An interesting phenomenon has occurred within the corporate environment. While a number of companies have adopted a fresh look at enterprise mobile solutions, others are still trying to absorb the challenges associated with the trend. In some cases, it has led to the creation of a new position – the Chief Digital Officer.
This doesn’t acknowledge the role data now plays for the next generation business. Data is not only collected, it’s mined and stored for future use as key personnel turn this data into business intelligence. As data grows in importance, it also needs a leader, a C-level executive ready to dictate how the company will use this data for the greater good – the Chief Data Officer.
A recent Inside Tech Talk post highlighted this trend and how CIOs now have to share the spotlight with both CDOs. At the same time, Chief Marketing Officers (CMOs) enjoy larger IT budgets to respond to developing trends in the digital business. The digital revolution has brought together industries that once had clearly defined dividers.
Companies as basic as the local Walmart and complex as Apple (News - Alert) have to take a distinct look at consumer trends, buying behaviors, purchasing habits and market influencers to understand the next move a customer plans to make. This information is found in data collected through a variety of channels and stored for the sole purpose of developing key business intelligence.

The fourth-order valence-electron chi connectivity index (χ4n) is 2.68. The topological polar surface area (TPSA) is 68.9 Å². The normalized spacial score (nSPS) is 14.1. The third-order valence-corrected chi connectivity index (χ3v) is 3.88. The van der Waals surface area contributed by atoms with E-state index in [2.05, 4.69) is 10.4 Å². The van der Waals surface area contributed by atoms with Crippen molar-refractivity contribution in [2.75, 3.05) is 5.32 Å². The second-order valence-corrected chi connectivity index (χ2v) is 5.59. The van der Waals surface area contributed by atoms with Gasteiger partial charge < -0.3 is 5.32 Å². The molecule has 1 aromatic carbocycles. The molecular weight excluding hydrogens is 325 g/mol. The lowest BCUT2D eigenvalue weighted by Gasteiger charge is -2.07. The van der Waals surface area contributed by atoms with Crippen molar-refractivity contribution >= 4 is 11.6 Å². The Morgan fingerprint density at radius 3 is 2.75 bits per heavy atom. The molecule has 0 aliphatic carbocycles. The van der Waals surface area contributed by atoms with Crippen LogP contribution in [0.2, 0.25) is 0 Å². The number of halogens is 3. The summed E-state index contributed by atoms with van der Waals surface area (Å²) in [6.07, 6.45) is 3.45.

According to Gartner (News - Alert), technology spending outside of the IT world will increase from 20 percent of the total in 2000 to nearly 90 percent by 2020. Sharing its own predictions, IDC (News - Alert) suggests that 80 percent of new IT investments by 2016 will directly involve Line-of-Business (LOB) executives. LOBs will serve as the lead decision maker in half or more of these investments.
The Chief Digital Officer has a unique role to play as so many activities and initiatives within the organization will point back to this role, including enterprise mobile solutions. Users will rely on digital in general, as well as big data in particular, highlighting the urgent need to be innovative in the approach to harnessing and managing data across all potential channels – including mobile.
Supporting mobile channels alongside fixed approaches to communications management is a challenge that continues to ebb and flow as new innovations bring new challenges. At the same time, policies that worked yesterday may not support a new focus on Bring Your Own Device.
The corporate strategy has to find a healthy balance between the demand for mobility, the desires of the customer base and the usage trends among the employees. Knowing how to leverage them all for the benefit of the organization will make this leader that much more valuable in the long run.
Edited by Rachel Ramsey